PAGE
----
One of the most famous anecdotes about Spinoza is that after the (1672) massacre of De Witt brothers, he was inclined to place a sheet of paper at the murder site with, "Ultimi barbarorum" (ultimate barbarian) [see, e.g., Della Rocca]. Leaving aside the veracity of the story and what it purports the reveal (here's Deleuze), it also helps frame how readers interpret Spinoza's (1670) Theological Political Treatise.* This is, in addition to its other agendas, commonly taken to be a kind pro-De Witt (or anti-clerical and anti-Orangist) Republican intervention (or, at least, the final five chapters).+ Fair enough.
Now consider this passage from the (1677) posthumously published (and incomplete) Political Treatise, where Spinoza is describing the malfunctioning of an aristocracy:
In every council the secretaries and other officials of this kind, as they have not the right of voting, should be chosen from the commons. But as these, by their long practice of business, are the most conversant with the affairs to be transacted, it often arises that more deference than right is shown to their advice, and that the state of the whole dominion depends chiefly on their guidance: which thing has been fatal to the Dutch. 8.44.
Maybe I am missing something, but this strikes me as a pretty clear analysis of De Witt's trajectory and downfall. (Admittedly, De Witt's family background was more patrician than Spinoza would allow if he is thinking of De Witt, but De Witt's rise to power was a consequence of much richer patricians scheming on his behalf.) Spinoza here resists the urge into turning De Witt into some noble kind of a Cartesian philosopher-king. De Witt was arguably one of the most talented mathematicians of his generation and guided Dutch politics for a generation; nor does Spinoza turn De Witt into a martyr here or into a morality tale about the dangers of the mob. Rather, Spinoza explicitly treats De Witt's power, and subsequent fall, as evidence for the bad institutional design of the Dutch (oligarchic) aristocracy of his age (unless I am all wrong that this passage is describing De Witt).**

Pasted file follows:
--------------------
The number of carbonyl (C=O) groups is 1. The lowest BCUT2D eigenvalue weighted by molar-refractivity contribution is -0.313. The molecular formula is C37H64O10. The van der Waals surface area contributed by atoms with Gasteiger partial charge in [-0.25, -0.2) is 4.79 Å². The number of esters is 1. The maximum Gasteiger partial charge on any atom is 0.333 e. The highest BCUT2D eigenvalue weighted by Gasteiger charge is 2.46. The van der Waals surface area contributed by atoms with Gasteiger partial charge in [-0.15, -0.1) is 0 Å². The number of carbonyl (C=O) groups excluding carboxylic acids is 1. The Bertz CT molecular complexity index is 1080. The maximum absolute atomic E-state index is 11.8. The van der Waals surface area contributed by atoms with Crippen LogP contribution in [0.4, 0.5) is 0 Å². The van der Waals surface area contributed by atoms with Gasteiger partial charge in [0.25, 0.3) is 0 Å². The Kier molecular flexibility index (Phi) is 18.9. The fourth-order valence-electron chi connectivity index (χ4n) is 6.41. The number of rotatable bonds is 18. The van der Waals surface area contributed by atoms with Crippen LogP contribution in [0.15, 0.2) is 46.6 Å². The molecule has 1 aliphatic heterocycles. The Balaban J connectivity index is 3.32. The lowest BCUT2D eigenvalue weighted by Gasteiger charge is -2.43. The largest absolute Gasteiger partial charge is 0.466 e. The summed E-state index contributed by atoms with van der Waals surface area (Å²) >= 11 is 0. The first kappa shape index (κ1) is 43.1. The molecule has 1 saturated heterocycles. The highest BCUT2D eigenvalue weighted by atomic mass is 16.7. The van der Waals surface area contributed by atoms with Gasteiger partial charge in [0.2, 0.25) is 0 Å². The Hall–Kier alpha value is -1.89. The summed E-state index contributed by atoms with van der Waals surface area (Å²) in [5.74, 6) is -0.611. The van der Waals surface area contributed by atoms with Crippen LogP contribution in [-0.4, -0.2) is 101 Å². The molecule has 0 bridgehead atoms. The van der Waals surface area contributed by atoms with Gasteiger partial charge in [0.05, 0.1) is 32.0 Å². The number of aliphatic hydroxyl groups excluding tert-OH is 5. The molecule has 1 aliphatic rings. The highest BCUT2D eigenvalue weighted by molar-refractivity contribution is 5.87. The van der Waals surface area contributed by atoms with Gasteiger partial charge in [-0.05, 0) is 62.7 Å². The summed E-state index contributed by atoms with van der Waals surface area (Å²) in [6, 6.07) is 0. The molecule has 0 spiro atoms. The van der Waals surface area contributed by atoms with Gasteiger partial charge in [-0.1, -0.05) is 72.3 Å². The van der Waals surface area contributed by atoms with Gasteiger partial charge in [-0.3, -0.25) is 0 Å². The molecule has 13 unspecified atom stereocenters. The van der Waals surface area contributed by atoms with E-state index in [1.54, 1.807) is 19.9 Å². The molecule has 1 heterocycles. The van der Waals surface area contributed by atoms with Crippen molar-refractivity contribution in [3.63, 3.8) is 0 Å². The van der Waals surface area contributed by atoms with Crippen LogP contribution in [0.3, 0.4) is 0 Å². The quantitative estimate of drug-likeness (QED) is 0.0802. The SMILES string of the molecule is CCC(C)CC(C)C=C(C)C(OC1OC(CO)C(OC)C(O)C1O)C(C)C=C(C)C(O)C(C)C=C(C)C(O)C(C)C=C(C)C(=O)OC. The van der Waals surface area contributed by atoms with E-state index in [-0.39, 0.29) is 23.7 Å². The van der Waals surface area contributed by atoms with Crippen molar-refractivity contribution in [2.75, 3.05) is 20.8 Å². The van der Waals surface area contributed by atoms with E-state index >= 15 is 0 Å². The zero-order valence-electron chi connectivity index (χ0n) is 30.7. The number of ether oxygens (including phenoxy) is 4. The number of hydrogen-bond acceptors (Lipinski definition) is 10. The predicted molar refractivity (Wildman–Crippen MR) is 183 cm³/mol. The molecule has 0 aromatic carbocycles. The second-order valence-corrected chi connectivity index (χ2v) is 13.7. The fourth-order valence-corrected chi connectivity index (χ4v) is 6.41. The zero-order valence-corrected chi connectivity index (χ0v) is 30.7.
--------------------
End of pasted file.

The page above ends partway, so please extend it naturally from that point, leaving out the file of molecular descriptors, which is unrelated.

There is also a more subtle, speculative issue at stake here; that is, the fate of De Witt reveals that Cartesian philosophy has not generated, and may be incapable of generating, a genuine art of political rule. I am not sure that I can prove this is Spinoza's position (although I believe it his), but if it is not his, then I adopt it as my own. For De Witt was the star Cartesian student of his generation.++ And part of his prominence was his ability to talk as an intellectual equal with, if not superiority to, the social elite of the Dutch Republic (which included other star mathematicians and natural philosophers such as Huygens and Hudde). His fate and the near collapse of the Dutch polity is also a sign that the (Cartesian) new philosophy needs reform if it is capable of providing blue print for political art (recall here, here, here).
Anyway, it obviously does not follow that Spinoza was not outraged at the murder of De Witt brothers; nor does it follow that the Theological Political Treatise is not a republican, anti-clerical tract. But I do think that the passage reveals that Spinoza may have been less admiring of De Witt and even the Dutch Republic as such.
*Here's Feuer's interesting angle connecting it to Temple.
+ If you read Dutch you should take a look at this lovely blog post.
** Throughout the Political Treatise, Spinoza treats war or internal strife (and lawlessness/criminality, etc.) as de facto evidence for bad institutional design/functioning.
++ De Witt was a student of Frans van Schooten, who published De Witt's Elements of Linear Curves work in his 1661 edition of Descartes' Geometry (see here for nice details).